City cracks down on rundown buildings
Published Thursday, March 7, 2013 10:34PM EST
Last Updated Friday, March 8, 2013 11:08AM EST
Ottawa Mayor Jim Watson has announced a new policy to deal with derelict buildings in the capital. Watson says the city is stepping up enforcement when it comes to maintaining rundown properties, including vacant heritage sites.
“What we will require is that any building that is just sitting there must not stick out like a sore thumb,” Watson said. “We’ll be insisting that owners keep up with regular repair on their assets.”
Watson also said the city will not be intimidated by threats of legal action from property owners of derelict buildings. He says Claude Lauzon, the owner of an abandoned heritage site on Cumberland St., threatened legal action against councillors Mathieu Fleury and Peter Hume for speaking out about the state of the property. Lauzon wants to tear the building down, while the city has ordered it to be repaired.
Watson says the city will be enforcing property maintenance standards for all derelict buildings, not just heritage sites. “It’s a problem that can affect any building in any part of the city of Ottawa,” he said. “This is an issue we intend to address head on.”
Watson says bylaw enforcement on buildings in disrepair will include making sure woodwork is painted, roofs are properly upheld, broken windows are fixed promptly, and debris and garbage are cleared from the property.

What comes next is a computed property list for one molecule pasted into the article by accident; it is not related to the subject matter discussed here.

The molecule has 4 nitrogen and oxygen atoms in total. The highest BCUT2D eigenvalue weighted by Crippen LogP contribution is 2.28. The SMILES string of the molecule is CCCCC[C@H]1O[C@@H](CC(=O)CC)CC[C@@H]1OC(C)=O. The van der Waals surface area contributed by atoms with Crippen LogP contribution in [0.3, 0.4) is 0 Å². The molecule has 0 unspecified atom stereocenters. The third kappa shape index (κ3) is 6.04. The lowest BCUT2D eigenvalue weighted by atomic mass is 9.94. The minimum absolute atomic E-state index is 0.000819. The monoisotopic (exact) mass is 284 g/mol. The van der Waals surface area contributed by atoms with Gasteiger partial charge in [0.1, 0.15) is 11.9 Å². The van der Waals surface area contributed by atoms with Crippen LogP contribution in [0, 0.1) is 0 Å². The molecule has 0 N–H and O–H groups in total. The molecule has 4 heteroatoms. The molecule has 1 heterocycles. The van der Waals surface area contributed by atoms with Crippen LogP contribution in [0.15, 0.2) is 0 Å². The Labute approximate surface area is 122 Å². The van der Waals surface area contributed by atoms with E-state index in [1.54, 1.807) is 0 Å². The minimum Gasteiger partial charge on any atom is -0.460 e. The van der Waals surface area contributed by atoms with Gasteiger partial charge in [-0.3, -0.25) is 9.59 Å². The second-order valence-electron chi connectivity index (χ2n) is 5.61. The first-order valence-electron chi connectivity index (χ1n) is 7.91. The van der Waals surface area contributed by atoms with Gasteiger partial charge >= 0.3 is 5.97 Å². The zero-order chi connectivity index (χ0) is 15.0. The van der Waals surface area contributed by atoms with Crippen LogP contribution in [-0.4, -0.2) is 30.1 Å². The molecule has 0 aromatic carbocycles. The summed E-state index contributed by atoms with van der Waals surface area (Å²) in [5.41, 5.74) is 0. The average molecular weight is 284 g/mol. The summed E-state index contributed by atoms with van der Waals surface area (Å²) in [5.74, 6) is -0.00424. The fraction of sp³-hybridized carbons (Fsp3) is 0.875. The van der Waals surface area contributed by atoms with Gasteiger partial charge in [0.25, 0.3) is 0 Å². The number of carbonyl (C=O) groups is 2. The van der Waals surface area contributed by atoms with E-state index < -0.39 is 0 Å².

Councillor Peter Hume says city staff are also looking at ways to ensure building repairs are dealt with in a timely fashion. “That could include denying vacancy rebates on property taxes, or requiring a permit if you’re going to leave a building vacant,” he said.
Neighbours in the New Edinburgh area hope the city will crack down on abandoned buildings on Beechwood Ave. that have been long-time eyesores in the area.
“I think they definitely take away from the street there,” said Jessica Vaillancourt, an area resident.” An empty space is not good in any neighbourhood.”
The city will be holding a meeting on April 18 to address the community and the Protective Services Committee with more available options to deal with derelict buildings.
With files from CTV's Claudia Cautillo